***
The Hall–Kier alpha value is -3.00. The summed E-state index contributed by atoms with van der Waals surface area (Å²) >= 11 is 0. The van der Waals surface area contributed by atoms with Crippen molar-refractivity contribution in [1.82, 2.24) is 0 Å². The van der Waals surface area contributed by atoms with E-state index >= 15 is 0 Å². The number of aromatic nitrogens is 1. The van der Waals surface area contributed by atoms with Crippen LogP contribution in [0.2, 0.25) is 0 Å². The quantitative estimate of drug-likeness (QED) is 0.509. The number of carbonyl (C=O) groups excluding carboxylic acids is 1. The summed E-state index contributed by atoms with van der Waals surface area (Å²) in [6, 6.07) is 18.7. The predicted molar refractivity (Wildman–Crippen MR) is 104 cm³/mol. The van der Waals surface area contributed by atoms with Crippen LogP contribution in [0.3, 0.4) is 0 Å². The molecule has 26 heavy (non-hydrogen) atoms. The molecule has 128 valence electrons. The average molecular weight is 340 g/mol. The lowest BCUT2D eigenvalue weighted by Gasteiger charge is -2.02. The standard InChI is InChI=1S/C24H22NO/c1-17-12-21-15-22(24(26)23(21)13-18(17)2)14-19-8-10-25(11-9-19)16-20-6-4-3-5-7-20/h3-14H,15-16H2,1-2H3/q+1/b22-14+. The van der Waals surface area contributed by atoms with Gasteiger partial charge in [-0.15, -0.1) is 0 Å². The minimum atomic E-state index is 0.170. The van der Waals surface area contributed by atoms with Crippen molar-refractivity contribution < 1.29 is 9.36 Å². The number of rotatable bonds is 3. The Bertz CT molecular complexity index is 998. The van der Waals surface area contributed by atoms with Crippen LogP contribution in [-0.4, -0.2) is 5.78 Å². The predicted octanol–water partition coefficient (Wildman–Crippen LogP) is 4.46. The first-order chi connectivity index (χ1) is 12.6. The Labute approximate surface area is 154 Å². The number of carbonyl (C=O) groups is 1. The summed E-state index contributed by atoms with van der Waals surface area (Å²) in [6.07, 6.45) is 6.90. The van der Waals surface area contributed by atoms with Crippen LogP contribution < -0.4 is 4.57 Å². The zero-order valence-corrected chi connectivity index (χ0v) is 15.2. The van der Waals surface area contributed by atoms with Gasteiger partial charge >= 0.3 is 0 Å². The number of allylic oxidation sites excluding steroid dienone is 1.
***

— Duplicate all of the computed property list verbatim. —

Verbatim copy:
The Hall–Kier alpha value is -3.00. The summed E-state index contributed by atoms with van der Waals surface area (Å²) >= 11 is 0. The van der Waals surface area contributed by atoms with Crippen molar-refractivity contribution in [1.82, 2.24) is 0 Å². The van der Waals surface area contributed by atoms with E-state index >= 15 is 0 Å². The number of aromatic nitrogens is 1. The van der Waals surface area contributed by atoms with Crippen LogP contribution in [0.2, 0.25) is 0 Å². The quantitative estimate of drug-likeness (QED) is 0.509. The number of carbonyl (C=O) groups excluding carboxylic acids is 1. The summed E-state index contributed by atoms with van der Waals surface area (Å²) in [6, 6.07) is 18.7. The predicted molar refractivity (Wildman–Crippen MR) is 104 cm³/mol. The van der Waals surface area contributed by atoms with Crippen LogP contribution in [0.3, 0.4) is 0 Å². The molecule has 26 heavy (non-hydrogen) atoms. The molecule has 128 valence electrons. The average molecular weight is 340 g/mol. The lowest BCUT2D eigenvalue weighted by Gasteiger charge is -2.02. The standard InChI is InChI=1S/C24H22NO/c1-17-12-21-15-22(24(26)23(21)13-18(17)2)14-19-8-10-25(11-9-19)16-20-6-4-3-5-7-20/h3-14H,15-16H2,1-2H3/q+1/b22-14+. The van der Waals surface area contributed by atoms with Gasteiger partial charge in [-0.15, -0.1) is 0 Å². The minimum atomic E-state index is 0.170. The van der Waals surface area contributed by atoms with Crippen molar-refractivity contribution < 1.29 is 9.36 Å². The number of rotatable bonds is 3. The Bertz CT molecular complexity index is 998. The van der Waals surface area contributed by atoms with Crippen LogP contribution in [-0.4, -0.2) is 5.78 Å². The predicted octanol–water partition coefficient (Wildman–Crippen LogP) is 4.46. The first-order chi connectivity index (χ1) is 12.6. The Labute approximate surface area is 154 Å². The number of carbonyl (C=O) groups is 1. The summed E-state index contributed by atoms with van der Waals surface area (Å²) in [6.07, 6.45) is 6.90. The van der Waals surface area contributed by atoms with Crippen LogP contribution < -0.4 is 4.57 Å². The zero-order valence-corrected chi connectivity index (χ0v) is 15.2. The van der Waals surface area contributed by atoms with Gasteiger partial charge >= 0.3 is 0 Å². The number of allylic oxidation sites excluding steroid dienone is 1.